CNJ staff photo: Kevin Wilson New Mexico American Water is working to drill a second exploratory well, following the failure of the original well, in the Lower Dockum Aquifer, located 1,600 feet below ground.
New Mexico American Water hopes to know in two months whether the Lower Dockum Aquifer is a solution for water needs.
Officials with Clovis’ water supplier said a second exploratory well, drilled about 160 feet from a first exploratory well, is on track.
Daniel Bailet, vice president and general manager of NMAW, said the company should complete the drilling and separate water testing by the end of October.
“It’s exploratory to try to determine the quantity and quality of water in the Lower Dockum Aquifer,” Bailet said.
The company received permission from the Office of the State Engineer to drill about three miles east of the Curry-Roosevelt county line on Highway 70 — and permission for a second well — as a way to find additional water after a moratorium was imposed on new appropriations for the High Plains Aquifer (also known as the Ogallala Aquifer).
Jeff Kelsch, a field technician with John Shoemaker and Associates, said the process is going as expected.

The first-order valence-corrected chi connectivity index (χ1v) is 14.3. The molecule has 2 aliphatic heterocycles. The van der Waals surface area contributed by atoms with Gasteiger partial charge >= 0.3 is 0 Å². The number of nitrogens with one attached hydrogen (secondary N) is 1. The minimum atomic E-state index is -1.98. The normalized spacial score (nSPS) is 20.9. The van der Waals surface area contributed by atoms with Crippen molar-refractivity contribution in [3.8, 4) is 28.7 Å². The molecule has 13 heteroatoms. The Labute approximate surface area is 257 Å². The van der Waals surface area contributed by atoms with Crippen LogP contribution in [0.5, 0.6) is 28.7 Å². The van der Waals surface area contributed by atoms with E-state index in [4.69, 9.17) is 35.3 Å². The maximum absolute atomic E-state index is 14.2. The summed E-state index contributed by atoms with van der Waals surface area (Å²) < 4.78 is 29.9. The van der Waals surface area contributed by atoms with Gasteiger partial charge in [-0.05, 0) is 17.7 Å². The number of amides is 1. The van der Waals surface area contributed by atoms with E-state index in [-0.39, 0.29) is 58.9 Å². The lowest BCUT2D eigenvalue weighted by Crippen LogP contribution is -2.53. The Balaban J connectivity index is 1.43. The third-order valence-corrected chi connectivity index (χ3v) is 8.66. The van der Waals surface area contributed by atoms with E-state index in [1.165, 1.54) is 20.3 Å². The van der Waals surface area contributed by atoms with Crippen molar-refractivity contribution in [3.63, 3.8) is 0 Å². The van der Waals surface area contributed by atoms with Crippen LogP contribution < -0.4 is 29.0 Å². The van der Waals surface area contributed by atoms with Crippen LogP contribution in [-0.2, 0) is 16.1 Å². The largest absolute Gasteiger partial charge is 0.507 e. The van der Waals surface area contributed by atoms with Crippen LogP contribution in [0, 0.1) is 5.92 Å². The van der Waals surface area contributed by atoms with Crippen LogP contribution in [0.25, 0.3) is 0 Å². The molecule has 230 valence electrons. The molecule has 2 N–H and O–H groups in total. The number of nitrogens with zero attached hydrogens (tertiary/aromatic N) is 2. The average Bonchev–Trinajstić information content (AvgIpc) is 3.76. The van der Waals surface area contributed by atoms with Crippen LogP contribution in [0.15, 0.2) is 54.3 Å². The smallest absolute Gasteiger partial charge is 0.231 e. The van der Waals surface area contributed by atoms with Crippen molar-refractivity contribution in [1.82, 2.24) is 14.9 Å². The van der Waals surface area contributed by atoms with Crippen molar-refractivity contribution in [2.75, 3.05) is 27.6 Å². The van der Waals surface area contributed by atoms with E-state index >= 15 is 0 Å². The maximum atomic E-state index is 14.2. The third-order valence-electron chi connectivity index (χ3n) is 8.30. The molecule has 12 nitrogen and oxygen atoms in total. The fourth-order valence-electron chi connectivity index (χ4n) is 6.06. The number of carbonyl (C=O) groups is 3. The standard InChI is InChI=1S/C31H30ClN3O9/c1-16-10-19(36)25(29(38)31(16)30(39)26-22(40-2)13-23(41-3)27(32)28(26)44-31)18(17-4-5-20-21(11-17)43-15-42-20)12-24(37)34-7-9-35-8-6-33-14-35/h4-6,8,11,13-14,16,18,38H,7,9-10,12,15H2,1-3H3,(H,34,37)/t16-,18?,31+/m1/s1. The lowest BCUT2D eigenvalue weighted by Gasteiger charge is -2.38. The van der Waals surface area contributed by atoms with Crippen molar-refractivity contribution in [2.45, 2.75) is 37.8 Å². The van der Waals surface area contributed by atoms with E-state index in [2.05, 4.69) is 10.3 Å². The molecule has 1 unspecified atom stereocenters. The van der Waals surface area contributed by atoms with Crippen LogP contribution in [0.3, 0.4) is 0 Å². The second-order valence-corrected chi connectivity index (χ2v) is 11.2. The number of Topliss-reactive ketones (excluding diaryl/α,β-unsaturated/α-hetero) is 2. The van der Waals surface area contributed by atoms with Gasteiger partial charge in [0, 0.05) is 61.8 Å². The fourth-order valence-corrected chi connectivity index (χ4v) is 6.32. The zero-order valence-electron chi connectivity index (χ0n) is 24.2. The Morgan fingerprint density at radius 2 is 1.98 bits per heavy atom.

“We’re drilling what’s considered reverse circulation,” Kelsch said. “Basically, we’re vacuuming the cuttings from the hole as we go. We’re going to go on this well with what we learned from the last well.”
Bailet said the original well would have interfered with the integrity of testing. That was a result of drilling too deep, Kelsch said.
“The first one we drilled to 2,000 feet and we found some high salinity,” he said. “Our cuttings increased beyond what would be a usable production zone.
The new site is being dug to 1,750 feet.
“We don’t expect any major differences in lithology (physical characteristics of rocks),” Kelsch said. “In fact, we’ve seen pretty much a mirror image at the new site.”
The High Plains Aquifer is about 340 feet deep in Roosevelt and Curry counties. A fact sheet from NMAW said the aquifers are partially separated by a 200-foot layer of triassac redbed that water can’t pass through.
The project’s cost is $900,000, but Bailet said expenses of the second well are being paid by the contractors.
Kelsch said it’s hard to predict drilling, but he had no reason to doubt Bailet’s estimates.
If the testing reveals the Lower Dockum is not a good source of water, Bailet said NMAW would look at other options, including benefits for conservation.